In this respect the Stoics differs from Socrates and Aristotle who view external goods as necessary for happiness while the Stoics see them as valuable (blessed) but not related to happiness itself. The presence of valuable things neither enhances nor distracts from the pursuit of virtue. To be a Stoic therefore is to know the fundamental metaphysics of reality in order to be in agreement with nature and thereby virtuous or happy.

The Epicureans and Skeptics rejected the Stoics’ account that human reason has a divine affiliation: it is just another animal passion that humans possess. For the Epicurus, pleasure is the highest good: a person is to be aware of his or her pleasure and perceives its goodness. To accomplish his, Epicurus calls for the emptying of certain desires that are self-defeating or addictive and instead to desire things without the intensity that makes them all-consuming. Because pleasure is the highest good, virtue consequently is only a secondary good (if compatible with pleasure). Thus, the traditional virtues of courage, moderation, wisdom, and justice are to be practiced not because they are inherently good but rather because they promote a state of mind where a person is aware and perceives the goodness of his or her pleasure.

Skepticism is the philosophy to make one accept that the inevitable disruptions in life with serene acceptance and tranquility. The doubts about knowledge – what is good or bad for humans – are only means to achieve this end. This state of mind, to be serene and tranquil, is achieved through a philosophy which adheres that life is full only of appearances. Yet, even though a person lives in a world of appearances, the skeptic retains a certain allegiance to the authority of reason in philosophy to guide him or her on the path towards tranquility.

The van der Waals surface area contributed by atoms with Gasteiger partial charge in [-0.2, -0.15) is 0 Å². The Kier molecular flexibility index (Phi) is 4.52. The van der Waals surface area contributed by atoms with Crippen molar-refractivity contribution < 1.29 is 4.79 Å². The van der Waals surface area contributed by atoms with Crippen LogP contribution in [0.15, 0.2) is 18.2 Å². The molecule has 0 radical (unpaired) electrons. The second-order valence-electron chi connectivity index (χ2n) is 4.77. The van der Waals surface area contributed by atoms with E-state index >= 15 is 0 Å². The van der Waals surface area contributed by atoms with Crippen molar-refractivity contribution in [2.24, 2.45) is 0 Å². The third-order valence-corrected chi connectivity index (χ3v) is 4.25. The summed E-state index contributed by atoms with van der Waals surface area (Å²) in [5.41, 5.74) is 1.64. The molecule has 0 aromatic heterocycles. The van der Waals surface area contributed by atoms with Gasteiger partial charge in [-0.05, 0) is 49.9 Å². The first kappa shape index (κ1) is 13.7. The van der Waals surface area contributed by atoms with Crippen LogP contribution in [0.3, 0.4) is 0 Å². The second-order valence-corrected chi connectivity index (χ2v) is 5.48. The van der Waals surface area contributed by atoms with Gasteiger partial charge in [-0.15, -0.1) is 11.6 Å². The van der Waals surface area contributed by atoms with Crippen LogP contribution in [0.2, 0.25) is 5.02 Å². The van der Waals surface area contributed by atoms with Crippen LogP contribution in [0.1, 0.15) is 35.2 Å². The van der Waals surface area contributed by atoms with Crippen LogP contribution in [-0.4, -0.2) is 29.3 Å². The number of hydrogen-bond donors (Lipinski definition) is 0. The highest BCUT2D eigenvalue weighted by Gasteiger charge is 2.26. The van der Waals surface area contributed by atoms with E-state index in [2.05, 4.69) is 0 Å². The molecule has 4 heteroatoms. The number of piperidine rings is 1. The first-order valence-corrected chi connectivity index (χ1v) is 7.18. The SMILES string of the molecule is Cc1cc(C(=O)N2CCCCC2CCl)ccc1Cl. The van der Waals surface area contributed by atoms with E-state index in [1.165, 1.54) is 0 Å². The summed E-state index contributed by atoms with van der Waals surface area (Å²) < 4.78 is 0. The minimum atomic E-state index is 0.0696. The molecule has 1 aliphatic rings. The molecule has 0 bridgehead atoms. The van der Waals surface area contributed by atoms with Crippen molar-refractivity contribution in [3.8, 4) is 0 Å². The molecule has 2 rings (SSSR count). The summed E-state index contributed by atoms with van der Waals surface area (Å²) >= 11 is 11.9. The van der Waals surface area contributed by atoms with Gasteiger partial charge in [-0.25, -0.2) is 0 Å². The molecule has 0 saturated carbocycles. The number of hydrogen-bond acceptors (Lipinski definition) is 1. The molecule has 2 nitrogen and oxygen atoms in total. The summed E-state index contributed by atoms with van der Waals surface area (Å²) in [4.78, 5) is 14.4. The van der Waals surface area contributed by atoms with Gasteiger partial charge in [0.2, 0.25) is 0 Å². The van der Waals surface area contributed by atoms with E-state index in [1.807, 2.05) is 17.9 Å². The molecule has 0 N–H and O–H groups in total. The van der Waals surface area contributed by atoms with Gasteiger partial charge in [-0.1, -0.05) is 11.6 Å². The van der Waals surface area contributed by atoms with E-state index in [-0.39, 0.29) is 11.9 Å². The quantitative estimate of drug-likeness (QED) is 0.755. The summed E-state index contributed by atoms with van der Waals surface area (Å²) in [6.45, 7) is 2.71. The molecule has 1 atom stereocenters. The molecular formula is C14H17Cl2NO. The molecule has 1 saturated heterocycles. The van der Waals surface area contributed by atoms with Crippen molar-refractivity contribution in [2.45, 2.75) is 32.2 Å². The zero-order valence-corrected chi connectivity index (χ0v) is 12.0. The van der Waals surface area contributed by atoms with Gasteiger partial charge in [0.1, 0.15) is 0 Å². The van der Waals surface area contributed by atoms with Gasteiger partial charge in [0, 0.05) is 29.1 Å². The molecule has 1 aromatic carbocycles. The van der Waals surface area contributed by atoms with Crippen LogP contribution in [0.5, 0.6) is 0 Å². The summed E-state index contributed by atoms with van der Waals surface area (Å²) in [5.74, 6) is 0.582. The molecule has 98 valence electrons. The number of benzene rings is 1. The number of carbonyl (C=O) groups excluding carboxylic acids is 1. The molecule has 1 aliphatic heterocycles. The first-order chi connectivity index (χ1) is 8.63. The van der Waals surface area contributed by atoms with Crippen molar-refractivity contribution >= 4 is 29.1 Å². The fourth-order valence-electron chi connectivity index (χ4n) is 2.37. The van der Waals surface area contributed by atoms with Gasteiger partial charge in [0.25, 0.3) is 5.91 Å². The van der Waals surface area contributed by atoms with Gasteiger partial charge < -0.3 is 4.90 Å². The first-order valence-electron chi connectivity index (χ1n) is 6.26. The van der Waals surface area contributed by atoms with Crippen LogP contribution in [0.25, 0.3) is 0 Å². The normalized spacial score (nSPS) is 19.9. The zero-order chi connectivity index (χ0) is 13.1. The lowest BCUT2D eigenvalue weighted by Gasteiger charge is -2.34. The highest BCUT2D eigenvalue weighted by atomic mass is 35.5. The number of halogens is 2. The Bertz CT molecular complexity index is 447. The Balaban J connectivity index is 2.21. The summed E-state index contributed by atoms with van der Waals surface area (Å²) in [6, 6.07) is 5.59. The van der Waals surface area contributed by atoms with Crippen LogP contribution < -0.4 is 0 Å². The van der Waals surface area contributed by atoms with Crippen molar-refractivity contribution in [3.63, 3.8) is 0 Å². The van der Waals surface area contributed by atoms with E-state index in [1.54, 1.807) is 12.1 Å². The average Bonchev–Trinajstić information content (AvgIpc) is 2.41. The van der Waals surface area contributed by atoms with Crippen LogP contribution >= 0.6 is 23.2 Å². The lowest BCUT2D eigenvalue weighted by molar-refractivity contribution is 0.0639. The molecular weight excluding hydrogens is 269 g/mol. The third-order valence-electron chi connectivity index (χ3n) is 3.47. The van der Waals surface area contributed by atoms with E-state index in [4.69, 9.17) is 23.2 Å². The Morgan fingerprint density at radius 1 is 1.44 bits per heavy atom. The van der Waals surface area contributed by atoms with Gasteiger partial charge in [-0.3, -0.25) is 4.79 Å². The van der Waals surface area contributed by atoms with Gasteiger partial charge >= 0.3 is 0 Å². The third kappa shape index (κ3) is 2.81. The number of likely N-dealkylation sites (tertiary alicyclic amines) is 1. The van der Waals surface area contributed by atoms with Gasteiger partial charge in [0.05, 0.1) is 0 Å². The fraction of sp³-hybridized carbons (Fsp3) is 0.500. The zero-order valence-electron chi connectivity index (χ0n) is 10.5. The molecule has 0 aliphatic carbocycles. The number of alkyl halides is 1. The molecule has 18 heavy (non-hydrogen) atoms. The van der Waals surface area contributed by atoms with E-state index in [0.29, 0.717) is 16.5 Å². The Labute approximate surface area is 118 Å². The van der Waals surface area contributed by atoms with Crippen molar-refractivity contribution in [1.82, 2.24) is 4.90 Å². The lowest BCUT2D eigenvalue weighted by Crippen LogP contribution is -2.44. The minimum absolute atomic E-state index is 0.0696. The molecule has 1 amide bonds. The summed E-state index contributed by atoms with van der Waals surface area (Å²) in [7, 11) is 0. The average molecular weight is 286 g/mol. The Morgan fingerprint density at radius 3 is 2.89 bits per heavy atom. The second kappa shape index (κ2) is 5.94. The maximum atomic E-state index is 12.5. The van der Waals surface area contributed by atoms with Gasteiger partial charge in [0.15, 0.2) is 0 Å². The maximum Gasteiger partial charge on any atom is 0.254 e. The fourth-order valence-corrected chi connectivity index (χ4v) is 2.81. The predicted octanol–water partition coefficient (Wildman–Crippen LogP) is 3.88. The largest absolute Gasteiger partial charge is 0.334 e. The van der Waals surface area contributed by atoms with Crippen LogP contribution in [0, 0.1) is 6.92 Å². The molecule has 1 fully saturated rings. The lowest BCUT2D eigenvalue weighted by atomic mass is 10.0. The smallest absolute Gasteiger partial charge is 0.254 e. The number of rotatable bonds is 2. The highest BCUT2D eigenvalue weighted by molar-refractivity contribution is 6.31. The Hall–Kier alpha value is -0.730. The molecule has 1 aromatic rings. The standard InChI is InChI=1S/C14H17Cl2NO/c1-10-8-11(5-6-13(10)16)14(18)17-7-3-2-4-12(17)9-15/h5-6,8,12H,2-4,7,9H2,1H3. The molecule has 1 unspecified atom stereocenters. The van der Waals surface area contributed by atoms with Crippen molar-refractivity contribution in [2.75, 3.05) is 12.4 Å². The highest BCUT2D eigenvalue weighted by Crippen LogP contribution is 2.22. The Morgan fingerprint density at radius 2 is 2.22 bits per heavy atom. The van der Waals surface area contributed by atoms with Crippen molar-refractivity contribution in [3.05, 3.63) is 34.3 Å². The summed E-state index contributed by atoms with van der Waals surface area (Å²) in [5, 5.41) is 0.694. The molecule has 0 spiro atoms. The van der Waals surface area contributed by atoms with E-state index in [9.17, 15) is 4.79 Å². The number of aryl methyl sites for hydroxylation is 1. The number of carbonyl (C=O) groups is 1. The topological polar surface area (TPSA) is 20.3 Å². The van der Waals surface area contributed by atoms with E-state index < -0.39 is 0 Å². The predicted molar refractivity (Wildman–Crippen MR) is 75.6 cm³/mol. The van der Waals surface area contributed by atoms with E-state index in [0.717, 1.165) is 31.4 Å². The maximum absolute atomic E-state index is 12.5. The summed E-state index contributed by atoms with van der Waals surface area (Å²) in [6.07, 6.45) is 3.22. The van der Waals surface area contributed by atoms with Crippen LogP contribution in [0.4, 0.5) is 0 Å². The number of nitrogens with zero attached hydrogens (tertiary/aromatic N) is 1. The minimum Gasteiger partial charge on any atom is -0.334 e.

The final school of thought, Neoplatonism, is a philosophy of pure intellectual thinking where the life of one’s friends, family, and the world of the senses is not important. For Neoplatonists, like Plotinus, reality fundamentally consists of Platonic forms or souls that are separate from reality to which a person’s own soul belongs. Philosophy is seen as the thinking and understanding of these forms where a philosopher undergoes a series of struggles (civic, purification, and intellectual) to achieve self-salvation.

In spite of their diverse and contradictory views, these six philosophies share the belief that human reason, the power to inquiry and recognize truth, is the motivation for action. By adopting this assumption, these philosophers are able to make their own philosophies of how one should live. This account of philosophy radically differs from its modern counterpart such that modern philosophy is not concerned about how one lives. This neglect of reason, truth, and how to live by modern philosophers has turned the discipline into a sterile exercise of language games and logic drills. Perhaps it is no wonder why philosophy is no longer seen as relevant as it once was in higher education.

Pursuits of Wisdom is a magnificent retelling of ancient philosophy, addressing the question how one should live and informing us the schools of thought that existed in antiquity. It is accessible and academic, accentuating the contrast between its account and most contemporary philosophical works today. Providing a detailed analysis of the major schools of ancient ethics, Pursuits of Wisdom is an indispensable book for all those interested in philosophy and wondering how you should live.

 

Lee Trepanier

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Lee Trepanier is a Professor of Political Science, Department Chair, and University Pre-Law Advisor at Saginaw Valley State University in Michigan. He is author and editor of several books and also is the editor of VoegelinView (2016-present) and editor of Lexington Books series Politics, Literature, and Film (2013-present).